Sabi Sands: February 2010 (Part 4)

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We were awoken in the early hours of the morning by the persistent (and close-by) roaring of male lions. I knew we were in the general territory of the infamous Mapogo male coalition, and a hope was ignited to perhaps see them on our morning drive.

Our wake-up call came, and with a quick coffee in our bellies we set out and our tracker picked up the spoor just outside of the lodge. It wasn’t long before we came around a bend in the road to be greeted by this sight.

They were being pretty useless, but it was awesome nonetheless to spend time with them.

Have you ever been THIS lazy?? Check out this badboy just peeing over himself, too lazy to get up and do it properly!

We drove around them for another view…but it was more of the same…

We decided to move on – and wisely so. First off we found a lone impala standing in the middle of a dam/waterhole of some sorts. Our first thought was that Painted Dogs or Spotted Hyaenas had chased it in there, but after sitting with it for more than 30 minutes with no pursuer appearing, we decided to go and search for leopards…which we found!

The leopardess Mambirri was moving along a drainage line with her yearling cub, and we headed to a suitable point to “intercept” (PS: Mambirri has since passed on, and you can read a lovely tribute with great images by my friend Rudi Hulshof on his blog HERE).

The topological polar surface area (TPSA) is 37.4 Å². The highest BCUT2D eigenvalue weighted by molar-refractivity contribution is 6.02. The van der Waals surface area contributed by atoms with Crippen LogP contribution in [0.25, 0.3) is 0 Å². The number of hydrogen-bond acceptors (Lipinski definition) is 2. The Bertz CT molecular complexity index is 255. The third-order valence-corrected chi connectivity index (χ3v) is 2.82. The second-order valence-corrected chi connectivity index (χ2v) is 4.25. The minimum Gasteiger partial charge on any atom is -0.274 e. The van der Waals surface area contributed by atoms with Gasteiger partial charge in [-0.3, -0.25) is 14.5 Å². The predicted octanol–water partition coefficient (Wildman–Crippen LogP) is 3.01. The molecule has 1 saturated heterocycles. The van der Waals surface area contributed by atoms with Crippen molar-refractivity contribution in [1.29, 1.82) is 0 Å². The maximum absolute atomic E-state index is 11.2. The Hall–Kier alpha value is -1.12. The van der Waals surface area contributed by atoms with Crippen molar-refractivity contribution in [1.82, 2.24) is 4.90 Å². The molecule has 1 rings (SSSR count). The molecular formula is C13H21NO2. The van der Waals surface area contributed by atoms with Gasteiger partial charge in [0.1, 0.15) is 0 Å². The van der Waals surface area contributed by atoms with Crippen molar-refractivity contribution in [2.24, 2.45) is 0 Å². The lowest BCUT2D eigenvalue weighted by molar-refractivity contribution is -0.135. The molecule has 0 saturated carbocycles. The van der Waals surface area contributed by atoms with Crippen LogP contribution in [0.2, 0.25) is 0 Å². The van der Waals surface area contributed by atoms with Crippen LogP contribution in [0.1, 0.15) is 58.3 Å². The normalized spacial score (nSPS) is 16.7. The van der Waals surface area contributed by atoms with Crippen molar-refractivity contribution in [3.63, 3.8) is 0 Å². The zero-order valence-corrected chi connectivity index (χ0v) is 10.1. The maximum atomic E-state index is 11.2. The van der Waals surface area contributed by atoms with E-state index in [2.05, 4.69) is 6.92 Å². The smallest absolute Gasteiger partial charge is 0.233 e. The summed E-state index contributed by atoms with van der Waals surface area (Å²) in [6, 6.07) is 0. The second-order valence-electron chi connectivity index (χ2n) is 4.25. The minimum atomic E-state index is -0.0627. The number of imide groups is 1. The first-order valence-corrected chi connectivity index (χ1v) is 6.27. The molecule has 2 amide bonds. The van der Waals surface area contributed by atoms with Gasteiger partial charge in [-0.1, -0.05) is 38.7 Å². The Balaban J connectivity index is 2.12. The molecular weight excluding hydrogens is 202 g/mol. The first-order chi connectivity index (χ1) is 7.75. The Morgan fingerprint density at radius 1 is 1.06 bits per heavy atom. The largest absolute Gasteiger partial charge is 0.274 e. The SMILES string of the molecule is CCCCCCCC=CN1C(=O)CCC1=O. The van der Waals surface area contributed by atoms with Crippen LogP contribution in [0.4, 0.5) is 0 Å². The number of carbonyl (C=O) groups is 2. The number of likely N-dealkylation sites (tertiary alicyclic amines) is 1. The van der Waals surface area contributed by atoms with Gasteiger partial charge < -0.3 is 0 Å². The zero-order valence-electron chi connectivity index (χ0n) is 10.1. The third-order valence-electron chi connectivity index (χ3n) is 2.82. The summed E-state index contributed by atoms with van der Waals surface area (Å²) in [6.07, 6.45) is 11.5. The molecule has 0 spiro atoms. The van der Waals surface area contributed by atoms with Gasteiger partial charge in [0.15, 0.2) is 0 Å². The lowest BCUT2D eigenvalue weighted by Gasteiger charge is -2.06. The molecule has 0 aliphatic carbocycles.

We found a great spot thanks to Marius Coetzee’s knowledge of the routines of the area…and we were able to enjoy a quality sighting on our last morning in the Sabi Sands.

The cub was curious and as they sauntered down the road into the drainage line she checked out some scents she picked up…

They moved into the drainage line and across some large riverine boulders…

They then disappeared into a thicket. We circled around, again based on Marius’ knowledge/hunch of where they were headed…and after waiting a little while they popped up where he said they would.


We were hoping they would come and play on a very photogenic hardwood stump in front of us, but for some reason they turned around and headed back the same way they came…

We stayed with them until Mambirri left her cub in a thicket to go off and hunt…although we were primarily behind them for the rest of this sighting, so photographs are few and far between. We headed back to the lodge for our last lunch before departing – it was a wonderful time, and I am grateful for having had this experience. We latched a couple of days in the on the back of this trip, but I will leave that for another report.

We are busy ironing out the details of a return visit to Leopard Hills Private Game Reserve – and I can’t wait to see how the big cat dynamics have changed in the Western Sabi Sands in these 4 years!

Thanks for following along.

Morkel Erasmus

Morkel Erasmus